MacBooster uses a typical software or digital service pricing model. However, instead of selling their product as a subscription, it is sold as a stand-alone product. So once you buy it, it’s yours for a lifetime, and you will still have access to regular updates. Also, there are three different levels of software.

I did, however, take issue with one aspect of their service. They don’t seem to provide the full-featured package to users who only have one Mac device. So, if you’ve only got 2 Macs to secure and want the full range of features with the premium plan, you’re going to essentially be wasting 3 user licenses. I didn’t like that too much, but nonetheless, the following outlines their pricing model:

Also, I do think that the price is a tad bit on the high side. Equivalent versions of this software for Windows cost about 33%-50% less. However, I suppose there isn’t as much competition in Mac market segments, so their prices are just a reflection of market forces.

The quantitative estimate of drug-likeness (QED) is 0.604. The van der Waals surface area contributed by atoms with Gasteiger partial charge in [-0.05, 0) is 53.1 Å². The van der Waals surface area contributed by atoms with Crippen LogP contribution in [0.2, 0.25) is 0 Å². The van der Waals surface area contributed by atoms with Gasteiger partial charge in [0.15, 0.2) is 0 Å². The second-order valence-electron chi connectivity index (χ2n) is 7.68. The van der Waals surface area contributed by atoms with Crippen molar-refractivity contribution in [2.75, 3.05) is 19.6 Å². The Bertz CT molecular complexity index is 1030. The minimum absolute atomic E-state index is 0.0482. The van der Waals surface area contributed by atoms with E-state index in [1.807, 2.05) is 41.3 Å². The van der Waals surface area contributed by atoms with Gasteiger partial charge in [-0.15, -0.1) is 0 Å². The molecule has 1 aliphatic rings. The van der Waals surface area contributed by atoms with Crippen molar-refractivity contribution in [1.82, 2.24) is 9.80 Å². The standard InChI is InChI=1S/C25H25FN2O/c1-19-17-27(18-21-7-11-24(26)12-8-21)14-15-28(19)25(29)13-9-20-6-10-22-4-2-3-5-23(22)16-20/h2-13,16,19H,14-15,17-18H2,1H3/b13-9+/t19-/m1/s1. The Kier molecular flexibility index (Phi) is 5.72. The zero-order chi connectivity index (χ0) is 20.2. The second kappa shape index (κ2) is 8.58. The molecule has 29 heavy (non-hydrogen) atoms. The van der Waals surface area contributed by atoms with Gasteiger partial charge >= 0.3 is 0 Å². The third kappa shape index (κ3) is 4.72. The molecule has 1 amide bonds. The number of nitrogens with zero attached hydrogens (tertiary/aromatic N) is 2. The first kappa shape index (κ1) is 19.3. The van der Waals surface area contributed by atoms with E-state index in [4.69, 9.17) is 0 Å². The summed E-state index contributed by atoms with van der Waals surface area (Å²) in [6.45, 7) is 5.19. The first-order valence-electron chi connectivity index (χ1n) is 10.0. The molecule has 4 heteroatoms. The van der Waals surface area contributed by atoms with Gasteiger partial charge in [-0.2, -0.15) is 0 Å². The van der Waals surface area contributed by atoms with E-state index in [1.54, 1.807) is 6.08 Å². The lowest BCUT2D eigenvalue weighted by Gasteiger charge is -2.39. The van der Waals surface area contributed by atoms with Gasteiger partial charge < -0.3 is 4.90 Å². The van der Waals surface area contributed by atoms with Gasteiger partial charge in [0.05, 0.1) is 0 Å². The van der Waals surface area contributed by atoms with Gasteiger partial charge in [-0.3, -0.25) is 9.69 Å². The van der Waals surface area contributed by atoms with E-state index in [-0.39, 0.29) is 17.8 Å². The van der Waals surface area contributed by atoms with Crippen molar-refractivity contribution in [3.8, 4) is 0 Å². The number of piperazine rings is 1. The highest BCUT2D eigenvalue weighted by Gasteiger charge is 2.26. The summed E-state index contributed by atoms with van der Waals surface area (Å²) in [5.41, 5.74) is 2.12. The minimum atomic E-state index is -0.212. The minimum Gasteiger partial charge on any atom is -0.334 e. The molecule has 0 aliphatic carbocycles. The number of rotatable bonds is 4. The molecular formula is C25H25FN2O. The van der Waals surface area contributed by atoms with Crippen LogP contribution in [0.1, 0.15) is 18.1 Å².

Additionally, I was very pleased to see that they offer a 60-day money back guarantee, which is almost unheard of with regards to online services and digital products.

Typically I only see money back guarantees between 7 and 30 days, so you’ll have plenty of time to try it out. I was disappointed to see that they don’t accept Bitcoins, but since it isn’t a security or anonymity tool, I suppose it’s not that big of a deal.

They do, however, accept MasterCard, Visa, PayPal, American Express, Discover, and JCB. Moving on, let’s take a cursory glance at the features included in each version.

Lite Version